How to Communicate Effectively While Spread Out
Written by Jocko Willink
December 28, 2021
What’s the hottest topic in the Dirt World right now?
No, it’s not about getting more projects. Sure, no one’s going to turn down more work, but most construction companies these days have ample jobs on their plates.
So what’s really keeping dirt world leaders up at night?
Getting enough people on the payroll to help us complete all the projects we have on the go. And veterans are one talent pool that can help the Dirt World with this ongoing hiring problem. In this lesson, Willink talked about why — and how — you should attract veterans to the world of construction.
Why construction is a great fit for military veterans.
There are many reasons why a veteran might decide to leave the military lifestyle. “Maybe they don’t want to travel, or they have families,” Willink said. “But their mentality is great. It’s just that they’re done with their military service.”
And the parallels between the construction world and the military make a career in construction a great fit for veterans. For example, just like the Dirt World, in the military you’re working as part of a team, and there’s a lot of value in your work. “These are people who have leadership skills,” Willink pointed out. “They know how to work hard. They’re trainable. They’re thoughtful.”
How to reach out to the veterans in your area.
What’s the best way to reach out to veterans about working for your company? Check out the many organizations that are actively helping veterans transition from the military into the non-military world of work.
Examples of veterans support organizations that provide assistance for vets transitioning to civilian life include:
- United Service Organizations (USO)
- Hope for the Warriors
- Centurion Military Alliance
- Veteran Jobs Mission
You can also find a comprehensive list of veteran support organizations at the U.S. Department of Defense.
“For a construction company, getting in league with any of these organizations is an outstanding way to reach out to veterans,” Willink said. “They’re there for this purpose, to help veterans transition into working for businesses.”
How to communicate the opportunities available in construction.
As leaders in the Dirt World, you know there are a lot of opportunities in construction. But one problem we face is that these opportunities may not be particularly clear to someone looking in from outside the Dirt World.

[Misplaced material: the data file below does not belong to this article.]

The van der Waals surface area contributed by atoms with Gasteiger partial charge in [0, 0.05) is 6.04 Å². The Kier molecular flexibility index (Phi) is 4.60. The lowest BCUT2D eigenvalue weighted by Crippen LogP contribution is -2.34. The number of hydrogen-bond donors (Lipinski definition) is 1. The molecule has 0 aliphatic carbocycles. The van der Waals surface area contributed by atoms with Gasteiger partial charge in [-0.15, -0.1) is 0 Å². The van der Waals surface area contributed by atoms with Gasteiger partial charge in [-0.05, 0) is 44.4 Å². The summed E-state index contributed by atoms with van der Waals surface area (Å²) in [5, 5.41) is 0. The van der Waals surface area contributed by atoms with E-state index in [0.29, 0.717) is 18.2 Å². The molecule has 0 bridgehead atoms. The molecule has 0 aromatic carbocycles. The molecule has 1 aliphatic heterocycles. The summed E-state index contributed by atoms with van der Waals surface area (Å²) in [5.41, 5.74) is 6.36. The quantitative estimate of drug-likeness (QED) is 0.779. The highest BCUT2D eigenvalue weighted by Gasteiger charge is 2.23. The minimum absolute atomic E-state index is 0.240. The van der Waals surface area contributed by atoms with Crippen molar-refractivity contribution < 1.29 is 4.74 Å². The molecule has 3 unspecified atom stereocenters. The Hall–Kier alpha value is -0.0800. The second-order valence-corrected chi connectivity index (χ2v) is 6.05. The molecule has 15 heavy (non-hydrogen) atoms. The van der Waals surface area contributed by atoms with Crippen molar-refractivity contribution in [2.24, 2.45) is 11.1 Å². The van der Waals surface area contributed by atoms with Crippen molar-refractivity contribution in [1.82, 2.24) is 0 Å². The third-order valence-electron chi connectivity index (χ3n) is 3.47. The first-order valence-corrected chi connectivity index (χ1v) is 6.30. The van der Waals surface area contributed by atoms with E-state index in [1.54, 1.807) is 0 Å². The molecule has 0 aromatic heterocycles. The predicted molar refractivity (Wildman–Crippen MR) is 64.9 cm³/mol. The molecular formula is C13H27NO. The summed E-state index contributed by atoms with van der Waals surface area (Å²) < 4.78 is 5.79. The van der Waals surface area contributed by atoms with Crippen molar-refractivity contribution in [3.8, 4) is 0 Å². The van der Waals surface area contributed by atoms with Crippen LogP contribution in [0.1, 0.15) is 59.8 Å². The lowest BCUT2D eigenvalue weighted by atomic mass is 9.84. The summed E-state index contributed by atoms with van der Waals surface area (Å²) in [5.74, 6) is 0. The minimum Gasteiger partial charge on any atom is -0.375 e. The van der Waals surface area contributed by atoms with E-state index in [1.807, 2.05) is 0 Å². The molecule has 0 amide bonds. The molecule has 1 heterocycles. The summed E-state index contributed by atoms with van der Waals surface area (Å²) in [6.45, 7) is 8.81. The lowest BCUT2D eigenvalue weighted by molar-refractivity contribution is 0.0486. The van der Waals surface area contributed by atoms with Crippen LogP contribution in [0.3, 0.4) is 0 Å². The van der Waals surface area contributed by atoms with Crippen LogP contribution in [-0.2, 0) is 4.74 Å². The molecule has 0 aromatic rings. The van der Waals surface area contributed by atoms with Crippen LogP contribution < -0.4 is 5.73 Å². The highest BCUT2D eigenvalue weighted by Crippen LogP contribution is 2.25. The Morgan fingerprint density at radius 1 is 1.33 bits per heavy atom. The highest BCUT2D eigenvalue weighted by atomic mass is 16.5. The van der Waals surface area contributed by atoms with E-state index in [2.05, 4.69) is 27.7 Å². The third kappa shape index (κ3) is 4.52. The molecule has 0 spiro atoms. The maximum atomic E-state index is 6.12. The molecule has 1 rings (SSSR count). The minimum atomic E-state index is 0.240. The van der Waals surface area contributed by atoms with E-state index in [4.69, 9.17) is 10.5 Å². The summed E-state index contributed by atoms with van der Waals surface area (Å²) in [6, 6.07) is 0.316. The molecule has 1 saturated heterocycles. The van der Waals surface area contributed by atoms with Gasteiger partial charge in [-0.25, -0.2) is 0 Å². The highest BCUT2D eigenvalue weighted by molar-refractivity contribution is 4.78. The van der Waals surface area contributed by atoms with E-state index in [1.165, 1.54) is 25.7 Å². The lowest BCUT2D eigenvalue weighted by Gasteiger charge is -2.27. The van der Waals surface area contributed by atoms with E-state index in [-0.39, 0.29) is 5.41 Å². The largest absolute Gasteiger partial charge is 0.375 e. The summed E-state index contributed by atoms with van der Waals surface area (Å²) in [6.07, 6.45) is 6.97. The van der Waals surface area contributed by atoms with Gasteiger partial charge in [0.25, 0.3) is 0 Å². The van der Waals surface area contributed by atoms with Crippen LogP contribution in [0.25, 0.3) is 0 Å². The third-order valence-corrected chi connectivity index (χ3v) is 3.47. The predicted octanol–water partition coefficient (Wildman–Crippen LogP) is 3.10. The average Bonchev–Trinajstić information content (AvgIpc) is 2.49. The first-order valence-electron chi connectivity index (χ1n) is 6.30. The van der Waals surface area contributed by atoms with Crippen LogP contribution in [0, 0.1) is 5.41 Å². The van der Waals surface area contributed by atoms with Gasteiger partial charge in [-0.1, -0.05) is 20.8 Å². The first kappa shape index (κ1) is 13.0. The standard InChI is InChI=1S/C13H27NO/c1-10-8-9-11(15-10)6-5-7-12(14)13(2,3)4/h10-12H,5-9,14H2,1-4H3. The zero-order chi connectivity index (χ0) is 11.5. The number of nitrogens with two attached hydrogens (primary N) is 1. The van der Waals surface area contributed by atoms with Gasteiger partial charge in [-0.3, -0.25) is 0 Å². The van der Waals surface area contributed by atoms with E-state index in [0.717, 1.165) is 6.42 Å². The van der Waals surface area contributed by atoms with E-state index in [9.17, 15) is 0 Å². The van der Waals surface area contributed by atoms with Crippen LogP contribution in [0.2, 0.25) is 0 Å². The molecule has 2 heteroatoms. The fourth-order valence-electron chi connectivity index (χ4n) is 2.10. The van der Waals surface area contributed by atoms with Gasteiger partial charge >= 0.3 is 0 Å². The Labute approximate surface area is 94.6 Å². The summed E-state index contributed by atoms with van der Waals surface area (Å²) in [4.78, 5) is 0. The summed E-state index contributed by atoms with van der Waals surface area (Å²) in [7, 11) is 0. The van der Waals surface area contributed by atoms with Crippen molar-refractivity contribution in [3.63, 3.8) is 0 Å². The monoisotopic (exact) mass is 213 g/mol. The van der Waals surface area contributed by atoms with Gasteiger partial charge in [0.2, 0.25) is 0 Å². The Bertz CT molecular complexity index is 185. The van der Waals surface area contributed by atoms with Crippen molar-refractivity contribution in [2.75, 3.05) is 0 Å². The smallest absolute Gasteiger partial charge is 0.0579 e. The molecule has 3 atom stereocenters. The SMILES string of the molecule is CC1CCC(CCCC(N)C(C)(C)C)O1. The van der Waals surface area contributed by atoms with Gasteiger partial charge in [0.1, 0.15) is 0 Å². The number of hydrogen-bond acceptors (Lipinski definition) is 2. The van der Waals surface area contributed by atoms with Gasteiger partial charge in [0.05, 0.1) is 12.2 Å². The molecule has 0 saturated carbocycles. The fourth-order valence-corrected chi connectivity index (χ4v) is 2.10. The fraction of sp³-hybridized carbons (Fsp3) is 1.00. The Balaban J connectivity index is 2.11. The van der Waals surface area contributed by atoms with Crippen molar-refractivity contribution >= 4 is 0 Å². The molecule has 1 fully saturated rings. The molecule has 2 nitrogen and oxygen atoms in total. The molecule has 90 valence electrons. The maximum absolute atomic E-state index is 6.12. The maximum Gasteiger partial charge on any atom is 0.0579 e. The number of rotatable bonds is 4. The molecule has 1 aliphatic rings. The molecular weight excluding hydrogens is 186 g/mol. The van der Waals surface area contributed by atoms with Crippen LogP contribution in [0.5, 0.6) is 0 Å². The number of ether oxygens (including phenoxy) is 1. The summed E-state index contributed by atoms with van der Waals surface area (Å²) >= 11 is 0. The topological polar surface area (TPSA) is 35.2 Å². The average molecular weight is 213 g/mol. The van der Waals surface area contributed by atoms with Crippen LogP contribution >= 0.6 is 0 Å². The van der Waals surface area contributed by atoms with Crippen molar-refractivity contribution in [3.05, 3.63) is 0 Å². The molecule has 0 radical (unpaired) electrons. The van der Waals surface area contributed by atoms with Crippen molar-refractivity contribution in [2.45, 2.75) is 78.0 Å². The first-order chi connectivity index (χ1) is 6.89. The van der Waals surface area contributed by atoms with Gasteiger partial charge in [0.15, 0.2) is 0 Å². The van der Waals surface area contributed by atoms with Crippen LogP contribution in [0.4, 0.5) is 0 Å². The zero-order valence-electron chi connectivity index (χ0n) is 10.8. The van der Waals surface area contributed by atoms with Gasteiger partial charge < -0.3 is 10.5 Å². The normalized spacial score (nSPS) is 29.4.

“Whether it’s military vets, or kids graduating from high school, you have to educate people about the opportunities available in construction,” Willink advised. “For example, for the 18-year-olds who are thinking about college, you’ve got to communicate to them the pitfalls of going to college for four years, and coming out $200,000 in debt. You’ve got to let them know that’s a bad plan.”
Regardless of who you’re communicating with, you need to show them what a good plan — the construction world plan — looks like. “You say, here’s where it starts, what it looks like in the beginning,” Willink said. “And here’s what it looks like in two years. And in four years. And look, this is Fred. He’s been doing it for 22 years. And by the way, he owns three houses now.”
Construction isn’t just a job, it’s a career.
But for many military vets, the appeal of the construction industry might not be apparent at first sight. While there are lots of great parallels between the two worlds, when veterans are making their decision to leave the military, they’re likely not thinking about getting a job in construction. How can leaders in the dirt world get over this hurdle?
“People tend to think of construction as a job, not a career,” Willink noted. “And I think for the young soldier or Marine who’s just finished their four-year hitch, this is a key point. They’re looking not just for a job, but a career.”
The right approach, then? “You have to explain to them this isn’t just a job,” he said. “That it has the potential to be a career, and a very good career at that. Because it’s very rewarding in multiple aspects, with a huge amount of opportunity as well.”
For construction companies scrambling to find enough competent people to work on their job sites, military veterans are an attractive talent pool to draw from. The many parallels between the two worlds means veterans are a good fit for a career in construction.
The best approach from a hiring standpoint is to work with the many organizations out there whose purpose is to help veterans transition from the military world. But it’s not just a matter of reaching out to these organizations.
Outside of the Dirt World, people tend not to be aware of the many great opportunities available in construction. And too often, working in construction is viewed as merely a job, rather than a career.
So tell people what working in construction looks like. Talk about the benefits and the opportunities, and why being in construction is often the better plan when it comes to finding your life’s work.
Written by Jocko Willink
December 28, 2021